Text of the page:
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Do Institutions Own Cerro de Pasco Resources Inc. (CNSX:CDPR) Shares?

Simply Wall St

The big shareholder groups in Cerro de Pasco Resources Inc. (CNSX:CDPR) have power over the company. Institutions will often hold stock in bigger companies, and we expect to see insiders owning a noticeable percentage of the smaller ones. Warren Buffett said that he likes 'a business with enduring competitive advantages that is run by able and owner-oriented people'. So it's nice to see some insider ownership, because it may suggest that management is owner-oriented.

Cerro de Pasco Resources is not a large company by global standards. It has a market capitalization of CA$76m, which means it wouldn't have the attention of many institutional investors. Our analysis of the ownership of the company, below, shows that institutions don't own shares in the company. Let's delve deeper into each type of owner, to discover more about CDPR.

See our latest analysis for Cerro de Pasco Resources

CNSX:CDPR Ownership Summary, August 23rd 2019

What Does The Lack Of Institutional Ownership Tell Us About Cerro de Pasco Resources?

Institutional investors often avoid companies that are too small, too illiquid or too risky for their tastes. But it's unusual to see larger companies without any institutional investors.

There could be various reasons why no institutions own shares in a company. Typically, small, newly listed companies don't attract much attention from fund managers, because it would not be possible for large fund managers to build a meaningful position in the company. It is also possible that fund managers don't own the stock because they aren't convinced it will perform well. Cerro de Pasco Resources might not have the sort of past performance institutions are looking for, or perhaps they simply have not studied the business closely.

CNSX:CDPR Income Statement, August 23rd 2019

Our data indicates that hedge funds own 23% of Cerro de Pasco Resources. That catches my attention because hedge funds sometimes try to influence management, or bring about changes that will create near term value for shareholders. We're not picking up on any analyst coverage of the stock at the moment, so the company is unlikely to be widely held.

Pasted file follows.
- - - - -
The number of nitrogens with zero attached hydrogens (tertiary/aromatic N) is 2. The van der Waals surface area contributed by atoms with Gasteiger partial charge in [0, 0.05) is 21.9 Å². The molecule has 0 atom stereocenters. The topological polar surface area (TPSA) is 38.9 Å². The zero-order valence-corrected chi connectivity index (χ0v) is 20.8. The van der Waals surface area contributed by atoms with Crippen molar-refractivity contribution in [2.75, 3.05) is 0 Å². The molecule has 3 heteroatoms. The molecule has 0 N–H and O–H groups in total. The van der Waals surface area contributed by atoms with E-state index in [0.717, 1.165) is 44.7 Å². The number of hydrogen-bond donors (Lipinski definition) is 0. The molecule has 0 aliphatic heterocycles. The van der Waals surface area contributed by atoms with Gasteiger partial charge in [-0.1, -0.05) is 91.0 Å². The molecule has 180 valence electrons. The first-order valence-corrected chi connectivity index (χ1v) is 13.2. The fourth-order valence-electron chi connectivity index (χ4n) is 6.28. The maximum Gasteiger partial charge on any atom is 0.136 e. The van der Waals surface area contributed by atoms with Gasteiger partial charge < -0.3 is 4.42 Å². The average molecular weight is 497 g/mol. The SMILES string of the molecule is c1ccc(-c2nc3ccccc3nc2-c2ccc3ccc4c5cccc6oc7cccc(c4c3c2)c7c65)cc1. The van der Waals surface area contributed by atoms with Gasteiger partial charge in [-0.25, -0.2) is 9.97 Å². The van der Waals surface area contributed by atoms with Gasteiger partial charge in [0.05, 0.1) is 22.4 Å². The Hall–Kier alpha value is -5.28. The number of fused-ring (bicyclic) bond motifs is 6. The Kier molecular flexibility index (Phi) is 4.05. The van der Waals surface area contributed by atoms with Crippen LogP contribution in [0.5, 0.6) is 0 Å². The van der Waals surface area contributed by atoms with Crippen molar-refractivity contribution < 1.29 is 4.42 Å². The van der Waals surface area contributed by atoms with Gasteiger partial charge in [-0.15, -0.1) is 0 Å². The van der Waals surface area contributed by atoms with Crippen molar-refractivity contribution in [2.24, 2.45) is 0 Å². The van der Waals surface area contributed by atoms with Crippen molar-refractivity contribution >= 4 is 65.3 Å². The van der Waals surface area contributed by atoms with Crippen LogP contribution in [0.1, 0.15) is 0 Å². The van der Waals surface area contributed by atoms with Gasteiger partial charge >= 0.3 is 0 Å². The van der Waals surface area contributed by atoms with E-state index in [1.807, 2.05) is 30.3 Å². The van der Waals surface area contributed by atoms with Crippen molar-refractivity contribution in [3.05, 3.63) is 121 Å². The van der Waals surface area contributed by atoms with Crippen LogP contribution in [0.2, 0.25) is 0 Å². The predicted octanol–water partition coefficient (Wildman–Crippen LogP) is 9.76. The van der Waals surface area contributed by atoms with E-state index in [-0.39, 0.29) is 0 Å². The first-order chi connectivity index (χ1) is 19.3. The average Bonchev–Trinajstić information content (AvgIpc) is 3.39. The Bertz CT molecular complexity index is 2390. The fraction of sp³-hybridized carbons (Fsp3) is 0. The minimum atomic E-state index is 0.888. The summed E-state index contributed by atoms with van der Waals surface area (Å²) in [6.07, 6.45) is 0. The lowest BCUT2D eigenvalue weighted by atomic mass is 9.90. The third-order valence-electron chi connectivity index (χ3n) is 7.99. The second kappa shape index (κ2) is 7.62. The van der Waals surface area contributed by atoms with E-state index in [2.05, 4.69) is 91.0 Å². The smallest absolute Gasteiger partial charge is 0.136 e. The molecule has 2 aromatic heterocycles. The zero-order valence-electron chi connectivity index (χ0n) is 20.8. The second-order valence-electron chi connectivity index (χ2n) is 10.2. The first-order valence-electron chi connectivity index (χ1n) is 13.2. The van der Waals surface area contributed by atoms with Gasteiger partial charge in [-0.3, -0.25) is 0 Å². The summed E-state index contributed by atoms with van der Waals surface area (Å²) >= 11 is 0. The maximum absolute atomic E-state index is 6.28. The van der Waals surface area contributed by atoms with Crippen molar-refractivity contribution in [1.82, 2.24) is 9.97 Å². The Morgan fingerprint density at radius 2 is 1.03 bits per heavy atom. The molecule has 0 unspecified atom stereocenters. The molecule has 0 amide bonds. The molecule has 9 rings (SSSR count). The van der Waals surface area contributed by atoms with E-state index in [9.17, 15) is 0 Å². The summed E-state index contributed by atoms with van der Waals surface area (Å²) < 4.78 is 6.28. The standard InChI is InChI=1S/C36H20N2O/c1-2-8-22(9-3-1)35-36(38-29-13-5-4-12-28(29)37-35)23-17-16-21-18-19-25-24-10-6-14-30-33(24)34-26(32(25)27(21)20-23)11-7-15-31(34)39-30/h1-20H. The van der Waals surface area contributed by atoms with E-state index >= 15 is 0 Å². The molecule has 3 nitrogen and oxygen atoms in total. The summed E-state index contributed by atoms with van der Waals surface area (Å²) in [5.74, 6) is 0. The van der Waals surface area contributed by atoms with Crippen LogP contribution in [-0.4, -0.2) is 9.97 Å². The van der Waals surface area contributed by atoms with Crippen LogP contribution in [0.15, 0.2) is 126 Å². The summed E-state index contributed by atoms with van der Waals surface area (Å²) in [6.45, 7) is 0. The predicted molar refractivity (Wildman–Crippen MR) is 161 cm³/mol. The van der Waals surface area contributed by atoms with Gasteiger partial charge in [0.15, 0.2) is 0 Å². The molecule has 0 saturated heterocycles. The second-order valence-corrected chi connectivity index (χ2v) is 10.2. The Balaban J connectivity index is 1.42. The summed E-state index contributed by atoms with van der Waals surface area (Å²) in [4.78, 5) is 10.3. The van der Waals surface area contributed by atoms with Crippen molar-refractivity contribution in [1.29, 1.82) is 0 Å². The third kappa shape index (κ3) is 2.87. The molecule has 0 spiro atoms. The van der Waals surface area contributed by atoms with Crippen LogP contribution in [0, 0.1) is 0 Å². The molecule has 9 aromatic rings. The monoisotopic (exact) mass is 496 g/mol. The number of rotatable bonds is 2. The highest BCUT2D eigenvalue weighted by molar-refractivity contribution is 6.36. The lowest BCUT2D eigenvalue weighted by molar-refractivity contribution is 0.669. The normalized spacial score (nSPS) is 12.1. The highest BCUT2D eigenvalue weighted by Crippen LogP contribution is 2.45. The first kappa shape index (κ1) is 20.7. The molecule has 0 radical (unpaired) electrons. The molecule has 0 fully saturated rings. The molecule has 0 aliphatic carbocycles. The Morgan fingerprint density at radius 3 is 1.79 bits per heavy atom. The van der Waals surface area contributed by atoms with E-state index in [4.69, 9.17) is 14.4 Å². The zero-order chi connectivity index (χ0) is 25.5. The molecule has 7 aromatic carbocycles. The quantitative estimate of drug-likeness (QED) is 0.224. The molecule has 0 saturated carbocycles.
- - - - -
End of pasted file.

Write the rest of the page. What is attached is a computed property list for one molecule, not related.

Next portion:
Insider Ownership Of Cerro de Pasco Resources

The definition of an insider can differ slightly between different countries, but members of the board of directors always count. Management ultimately answers to the board. However, it is not uncommon for managers to be executive board members, especially if they are a founder or the CEO.

Most consider insider ownership a positive because it can indicate the board is well aligned with other shareholders. However, on some occasions too much power is concentrated within this group.

Our information suggests that insiders maintain a significant holding in Cerro de Pasco Resources Inc.. Insiders own CA$10m worth of shares in the CA$76m company. This may suggest that the founders still own a lot of shares. You can click here to see if they have been buying or selling.

General Public Ownership

The general public holds a 49% stake in CDPR. This size of ownership, while considerable, may not be enough to change company policy if the decision is not in sync with other large shareholders.

Private Company Ownership

Our data indicates that Private Companies hold 14%, of the company's shares. Private companies may be related parties. Sometimes insiders have an interest in a public company through a holding in a private company, rather than in their own capacity as an individual. While it's hard to draw any broad stroke conclusions, it is worth noting as an area for further research.

Next Steps:

While it is well worth considering the different groups that own a company, there are other factors that are even more important.

I always like to check for a history of revenue growth. You can too, by accessing this free chart of historic revenue and earnings in this detailed graph.

Of course, you might find a fantastic investment by looking elsewhere. So take a peek at this free list of interesting companies.

NB: Figures in this article are calculated using data from the last twelve months, which refer to the 12-month period ending on the last date of the month the financial statement is dated. This may not be consistent with full year annual report figures.

We aim to bring you long-term focused research analysis driven by fundamental data. Note that our analysis may not factor in the latest price-sensitive company announcements or qualitative material.

If you spot an error that warrants correction, please contact the editor at editorial-team@simplywallst.com. This article by Simply Wall St is general in nature. It does not constitute a recommendation to buy or sell any stock, and does not take account of your objectives, or your financial situation. Simply Wall St has no position in the stocks mentioned. Thank you for reading.